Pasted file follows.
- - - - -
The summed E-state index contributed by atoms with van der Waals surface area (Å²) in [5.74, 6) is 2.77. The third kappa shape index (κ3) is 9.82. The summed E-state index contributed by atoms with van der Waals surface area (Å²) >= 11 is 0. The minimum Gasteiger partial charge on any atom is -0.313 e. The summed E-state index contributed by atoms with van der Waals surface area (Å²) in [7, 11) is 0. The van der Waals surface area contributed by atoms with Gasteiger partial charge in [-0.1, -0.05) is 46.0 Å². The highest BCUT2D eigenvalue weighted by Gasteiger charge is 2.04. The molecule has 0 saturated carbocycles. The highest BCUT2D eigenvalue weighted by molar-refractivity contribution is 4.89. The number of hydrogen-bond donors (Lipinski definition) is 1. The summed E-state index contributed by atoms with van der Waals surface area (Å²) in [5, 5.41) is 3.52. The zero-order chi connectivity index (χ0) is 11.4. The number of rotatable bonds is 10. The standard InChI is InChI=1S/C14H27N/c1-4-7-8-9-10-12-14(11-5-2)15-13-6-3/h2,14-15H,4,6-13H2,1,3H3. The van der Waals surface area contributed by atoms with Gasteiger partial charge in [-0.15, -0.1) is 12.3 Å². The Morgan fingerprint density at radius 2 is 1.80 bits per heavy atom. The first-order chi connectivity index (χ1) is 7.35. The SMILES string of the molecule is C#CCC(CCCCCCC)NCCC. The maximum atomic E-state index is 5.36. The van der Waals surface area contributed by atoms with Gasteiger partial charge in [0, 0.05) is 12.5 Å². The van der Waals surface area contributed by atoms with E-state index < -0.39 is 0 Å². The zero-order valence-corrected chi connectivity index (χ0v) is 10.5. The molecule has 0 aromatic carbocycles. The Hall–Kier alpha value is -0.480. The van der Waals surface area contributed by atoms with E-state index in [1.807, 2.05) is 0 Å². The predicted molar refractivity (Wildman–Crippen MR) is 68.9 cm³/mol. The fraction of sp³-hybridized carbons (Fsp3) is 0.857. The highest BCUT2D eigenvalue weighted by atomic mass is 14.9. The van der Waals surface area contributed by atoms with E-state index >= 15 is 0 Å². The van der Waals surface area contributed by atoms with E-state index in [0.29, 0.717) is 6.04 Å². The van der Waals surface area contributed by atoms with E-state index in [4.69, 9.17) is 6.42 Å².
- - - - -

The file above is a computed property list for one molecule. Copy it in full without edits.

The summed E-state index contributed by atoms with van der Waals surface area (Å²) in [5.74, 6) is 2.77. The third kappa shape index (κ3) is 9.82. The summed E-state index contributed by atoms with van der Waals surface area (Å²) >= 11 is 0. The minimum Gasteiger partial charge on any atom is -0.313 e. The summed E-state index contributed by atoms with van der Waals surface area (Å²) in [7, 11) is 0. The van der Waals surface area contributed by atoms with Gasteiger partial charge in [-0.1, -0.05) is 46.0 Å². The highest BCUT2D eigenvalue weighted by Gasteiger charge is 2.04. The molecule has 0 saturated carbocycles. The highest BCUT2D eigenvalue weighted by molar-refractivity contribution is 4.89. The number of hydrogen-bond donors (Lipinski definition) is 1. The summed E-state index contributed by atoms with van der Waals surface area (Å²) in [5, 5.41) is 3.52. The zero-order chi connectivity index (χ0) is 11.4. The number of rotatable bonds is 10. The standard InChI is InChI=1S/C14H27N/c1-4-7-8-9-10-12-14(11-5-2)15-13-6-3/h2,14-15H,4,6-13H2,1,3H3. The van der Waals surface area contributed by atoms with Gasteiger partial charge in [-0.15, -0.1) is 12.3 Å². The Morgan fingerprint density at radius 2 is 1.80 bits per heavy atom. The first-order chi connectivity index (χ1) is 7.35. The SMILES string of the molecule is C#CCC(CCCCCCC)NCCC. The maximum atomic E-state index is 5.36. The van der Waals surface area contributed by atoms with Gasteiger partial charge in [0, 0.05) is 12.5 Å². The van der Waals surface area contributed by atoms with E-state index < -0.39 is 0 Å². The zero-order valence-corrected chi connectivity index (χ0v) is 10.5. The molecule has 0 aromatic carbocycles. The Hall–Kier alpha value is -0.480. The van der Waals surface area contributed by atoms with E-state index in [1.807, 2.05) is 0 Å². The predicted molar refractivity (Wildman–Crippen MR) is 68.9 cm³/mol. The fraction of sp³-hybridized carbons (Fsp3) is 0.857. The highest BCUT2D eigenvalue weighted by atomic mass is 14.9. The van der Waals surface area contributed by atoms with E-state index >= 15 is 0 Å². The van der Waals surface area contributed by atoms with E-state index in [0.29, 0.717) is 6.04 Å². The van der Waals surface area contributed by atoms with E-state index in [4.69, 9.17) is 6.42 Å².